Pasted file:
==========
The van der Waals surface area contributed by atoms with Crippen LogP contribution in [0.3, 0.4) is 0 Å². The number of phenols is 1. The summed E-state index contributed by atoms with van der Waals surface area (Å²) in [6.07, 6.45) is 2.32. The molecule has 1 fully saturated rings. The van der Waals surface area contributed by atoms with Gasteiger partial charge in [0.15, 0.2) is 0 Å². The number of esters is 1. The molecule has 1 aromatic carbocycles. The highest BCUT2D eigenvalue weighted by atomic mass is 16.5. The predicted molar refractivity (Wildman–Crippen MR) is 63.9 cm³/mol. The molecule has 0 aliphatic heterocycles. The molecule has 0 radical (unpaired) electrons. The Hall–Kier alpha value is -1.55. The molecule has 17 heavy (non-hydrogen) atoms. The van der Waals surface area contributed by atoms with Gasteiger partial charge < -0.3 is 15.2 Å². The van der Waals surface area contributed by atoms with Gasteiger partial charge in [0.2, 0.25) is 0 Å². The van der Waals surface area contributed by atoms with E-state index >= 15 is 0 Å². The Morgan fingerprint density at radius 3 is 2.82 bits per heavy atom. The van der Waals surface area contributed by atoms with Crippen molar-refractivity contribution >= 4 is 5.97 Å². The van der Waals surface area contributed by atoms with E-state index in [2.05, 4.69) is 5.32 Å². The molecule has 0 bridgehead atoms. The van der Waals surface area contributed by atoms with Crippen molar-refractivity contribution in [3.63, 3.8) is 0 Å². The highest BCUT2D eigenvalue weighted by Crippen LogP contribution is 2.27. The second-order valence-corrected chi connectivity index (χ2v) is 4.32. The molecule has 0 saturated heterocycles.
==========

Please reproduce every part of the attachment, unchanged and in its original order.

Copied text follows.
The van der Waals surface area contributed by atoms with Crippen LogP contribution in [0.3, 0.4) is 0 Å². The number of phenols is 1. The summed E-state index contributed by atoms with van der Waals surface area (Å²) in [6.07, 6.45) is 2.32. The molecule has 1 fully saturated rings. The van der Waals surface area contributed by atoms with Gasteiger partial charge in [0.15, 0.2) is 0 Å². The number of esters is 1. The molecule has 1 aromatic carbocycles. The highest BCUT2D eigenvalue weighted by atomic mass is 16.5. The predicted molar refractivity (Wildman–Crippen MR) is 63.9 cm³/mol. The molecule has 0 aliphatic heterocycles. The molecule has 0 radical (unpaired) electrons. The Hall–Kier alpha value is -1.55. The molecule has 17 heavy (non-hydrogen) atoms. The van der Waals surface area contributed by atoms with Gasteiger partial charge < -0.3 is 15.2 Å². The van der Waals surface area contributed by atoms with Gasteiger partial charge in [0.2, 0.25) is 0 Å². The van der Waals surface area contributed by atoms with E-state index >= 15 is 0 Å². The Morgan fingerprint density at radius 3 is 2.82 bits per heavy atom. The van der Waals surface area contributed by atoms with Crippen molar-refractivity contribution >= 4 is 5.97 Å². The van der Waals surface area contributed by atoms with E-state index in [2.05, 4.69) is 5.32 Å². The molecule has 0 bridgehead atoms. The van der Waals surface area contributed by atoms with Crippen molar-refractivity contribution in [3.63, 3.8) is 0 Å². The highest BCUT2D eigenvalue weighted by Crippen LogP contribution is 2.27. The second-order valence-corrected chi connectivity index (χ2v) is 4.32. The molecule has 0 saturated heterocycles.